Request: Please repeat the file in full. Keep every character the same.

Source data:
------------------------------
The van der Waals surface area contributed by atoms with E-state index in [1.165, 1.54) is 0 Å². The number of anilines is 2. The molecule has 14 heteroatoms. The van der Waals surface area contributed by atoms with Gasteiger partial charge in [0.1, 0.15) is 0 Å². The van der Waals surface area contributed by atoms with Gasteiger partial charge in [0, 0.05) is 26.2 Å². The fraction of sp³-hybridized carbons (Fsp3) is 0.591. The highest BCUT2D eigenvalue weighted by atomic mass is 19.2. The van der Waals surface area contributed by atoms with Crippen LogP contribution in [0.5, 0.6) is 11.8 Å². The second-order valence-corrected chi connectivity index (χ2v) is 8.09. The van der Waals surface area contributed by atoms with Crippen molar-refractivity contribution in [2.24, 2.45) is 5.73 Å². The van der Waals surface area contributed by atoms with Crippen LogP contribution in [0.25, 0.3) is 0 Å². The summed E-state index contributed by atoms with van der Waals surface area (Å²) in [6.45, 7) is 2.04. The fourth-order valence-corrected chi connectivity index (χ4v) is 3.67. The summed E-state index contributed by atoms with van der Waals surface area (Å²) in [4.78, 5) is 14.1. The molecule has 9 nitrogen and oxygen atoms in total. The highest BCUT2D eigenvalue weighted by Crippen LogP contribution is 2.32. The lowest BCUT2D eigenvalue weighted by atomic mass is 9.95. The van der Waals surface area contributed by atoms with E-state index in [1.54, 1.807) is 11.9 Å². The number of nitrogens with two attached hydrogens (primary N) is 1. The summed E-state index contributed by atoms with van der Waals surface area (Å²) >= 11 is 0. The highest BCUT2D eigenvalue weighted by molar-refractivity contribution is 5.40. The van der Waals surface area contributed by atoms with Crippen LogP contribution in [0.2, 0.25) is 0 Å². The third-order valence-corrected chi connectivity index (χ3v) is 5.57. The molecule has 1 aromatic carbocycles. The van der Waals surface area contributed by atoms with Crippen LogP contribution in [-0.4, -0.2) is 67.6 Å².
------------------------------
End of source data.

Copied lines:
The van der Waals surface area contributed by atoms with E-state index in [1.165, 1.54) is 0 Å². The number of anilines is 2. The molecule has 14 heteroatoms. The van der Waals surface area contributed by atoms with Gasteiger partial charge in [0.1, 0.15) is 0 Å². The van der Waals surface area contributed by atoms with Gasteiger partial charge in [0, 0.05) is 26.2 Å². The fraction of sp³-hybridized carbons (Fsp3) is 0.591. The highest BCUT2D eigenvalue weighted by atomic mass is 19.2. The van der Waals surface area contributed by atoms with Crippen LogP contribution in [0.5, 0.6) is 11.8 Å². The second-order valence-corrected chi connectivity index (χ2v) is 8.09. The van der Waals surface area contributed by atoms with Crippen molar-refractivity contribution in [2.24, 2.45) is 5.73 Å². The van der Waals surface area contributed by atoms with Crippen LogP contribution in [0.25, 0.3) is 0 Å². The summed E-state index contributed by atoms with van der Waals surface area (Å²) in [6.45, 7) is 2.04. The fourth-order valence-corrected chi connectivity index (χ4v) is 3.67. The summed E-state index contributed by atoms with van der Waals surface area (Å²) in [4.78, 5) is 14.1. The molecule has 9 nitrogen and oxygen atoms in total. The highest BCUT2D eigenvalue weighted by Crippen LogP contribution is 2.32. The lowest BCUT2D eigenvalue weighted by atomic mass is 9.95. The van der Waals surface area contributed by atoms with E-state index in [1.54, 1.807) is 11.9 Å². The number of nitrogens with two attached hydrogens (primary N) is 1. The summed E-state index contributed by atoms with van der Waals surface area (Å²) >= 11 is 0. The highest BCUT2D eigenvalue weighted by molar-refractivity contribution is 5.40. The van der Waals surface area contributed by atoms with Crippen LogP contribution in [0.2, 0.25) is 0 Å². The third-order valence-corrected chi connectivity index (χ3v) is 5.57. The molecule has 1 aromatic carbocycles. The van der Waals surface area contributed by atoms with Crippen LogP contribution in [-0.4, -0.2) is 67.6 Å².